“From what I can tell it looks like it will be an early breakup,” said Sandy Lake Chief Adam Fiddler. “What happened this winter was there was an early cold snap and the water froze very quickly. It was all clear blue strong ice and there wasn’t much snow on top to insulate it.”
Although the ice was thick this winter, Fiddler said an Elder told him lack of slushy white ice could mean faster melting because the white ice usually acts as an insulator.
“The fear is the forest fire season is upon us already and it is only mid-April,” Fiddler said. “We have had quite a few cases of grass fires going out of control so it is going to be a major forest fire season because there isn’t much water in the bush.”
Kingfisher is also looking at dry conditions and an early breakup this year as well.
“It’s about a month early,” said Kingfisher Chief James Mamakwa. “I think the rivers are opening up and the lakes are starting to open up now.”
Although the community ordered building supplies for the construction of three new homes this summer, the orders did not arrive due to the early spring closure of the winter roads.
“We ordered three but we haven’t got anything yet so we will have to fly them in,” Mamakwa said, adding that travel on the land is very risky right now. “We stopped using snow machines right now and told people to use boats whenever they want to go across. (The lake) is starting to open up now. It’s been early this year.”
Mamakwa said the Elders have seen a similar weather conditions in the past.
“They might have seen something similar years ago but not as early as this,” Mamakwa said. “Every year seems to be a little different nowadays. It seems it is changing a little every year.”
This spring is the also the earliest breakup witnessed in Eabametoong since the new community was built in 1962, said Eabametoong Chief Lewis Nate, explaining that one of his councillors told him that he never saw the ice moving this early before.
“This is the first time he has seen in the middle of April the ice starting to move,” Nate said, noting that water levels are also “pretty low” this spring. “We have a bit of a snowstorm right now in Fort Hope, so maybe the water will go a little higher. But it is really dry.”
Snow levels were also low throughout the winter and it began melting in February, Nate said.
“It was really going quick, even back in February it was starting to deteriorate,” Nate said.
But right now, the main concern in the community is where the geese will land.
“They are here, but they land all over the place because there is a lot of open water and shoreline where they can land,” Nate said. “It’s more harder for the hunters now because they can’t travel – the travel is bad.”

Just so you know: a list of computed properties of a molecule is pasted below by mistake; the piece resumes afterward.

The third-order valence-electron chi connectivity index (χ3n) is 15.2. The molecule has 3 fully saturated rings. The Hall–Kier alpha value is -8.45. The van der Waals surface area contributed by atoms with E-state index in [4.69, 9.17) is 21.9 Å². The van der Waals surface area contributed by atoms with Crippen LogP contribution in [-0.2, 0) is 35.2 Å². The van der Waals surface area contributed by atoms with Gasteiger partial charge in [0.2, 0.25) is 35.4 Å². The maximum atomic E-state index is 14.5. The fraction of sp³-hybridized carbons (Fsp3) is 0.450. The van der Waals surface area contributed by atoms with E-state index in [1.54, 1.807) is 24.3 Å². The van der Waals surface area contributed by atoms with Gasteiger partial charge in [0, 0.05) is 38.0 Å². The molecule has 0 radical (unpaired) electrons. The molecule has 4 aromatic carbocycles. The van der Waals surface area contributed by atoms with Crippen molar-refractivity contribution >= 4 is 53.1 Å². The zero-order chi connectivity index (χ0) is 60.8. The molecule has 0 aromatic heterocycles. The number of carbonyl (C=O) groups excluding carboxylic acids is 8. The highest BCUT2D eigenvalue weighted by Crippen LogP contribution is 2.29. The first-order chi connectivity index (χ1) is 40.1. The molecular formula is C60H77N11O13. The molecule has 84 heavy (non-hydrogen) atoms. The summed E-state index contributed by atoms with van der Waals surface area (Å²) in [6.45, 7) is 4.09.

Nate is calling for society to get rid of all the smokestacks to stop the changing weather conditions.
“This is just the beginning as I see it,” Nate said. “It started way back when. When I was hunting there would still be a lot of snow and we needed snowshoes to go hunting. Now we can’t even go on a snowmachine anymore. It’s too dangerous. We lost a month of winter on both ends.”
Meanwhile, the Ontario government invested about $96,000 into local First Nation efforts to combat climate change.
Matawa First Nations Management will receive $61,771.87 to deliver climate change workshops to all nine member First Nations as well as to community schools, and to create a calendar capable of reaching 8,000 people, focused on ways to achieve a lower-carbon lifestyle.
“Environmental action starts at home and in our communities,” said Thunder Bay-Superior North MPP Michael Gravelle. “I am thrilled to announce this investment by our government for Matawa First Nations. We’re funding a variety of groups across the province to motivate people to join Ontario in reducing greenhouse gas emissions.”
Namaygoosisagagun Ojibway Development Corporation will receive $35,020 for their First Nation Green Initiative to combine traditional respect of land and sustainability with modern recycling, waste management and conservation practices.
“Raising awareness about climate change and how we can reduce greenhouse gas emissions is necessary information for all of us,” said Thunder Bay-Atikokan MPP Bill Mauro. “This funding will provide an opportunity for Namaygoosisagagun Ojibway Development Corporation to hold workshops focused on doing just that.”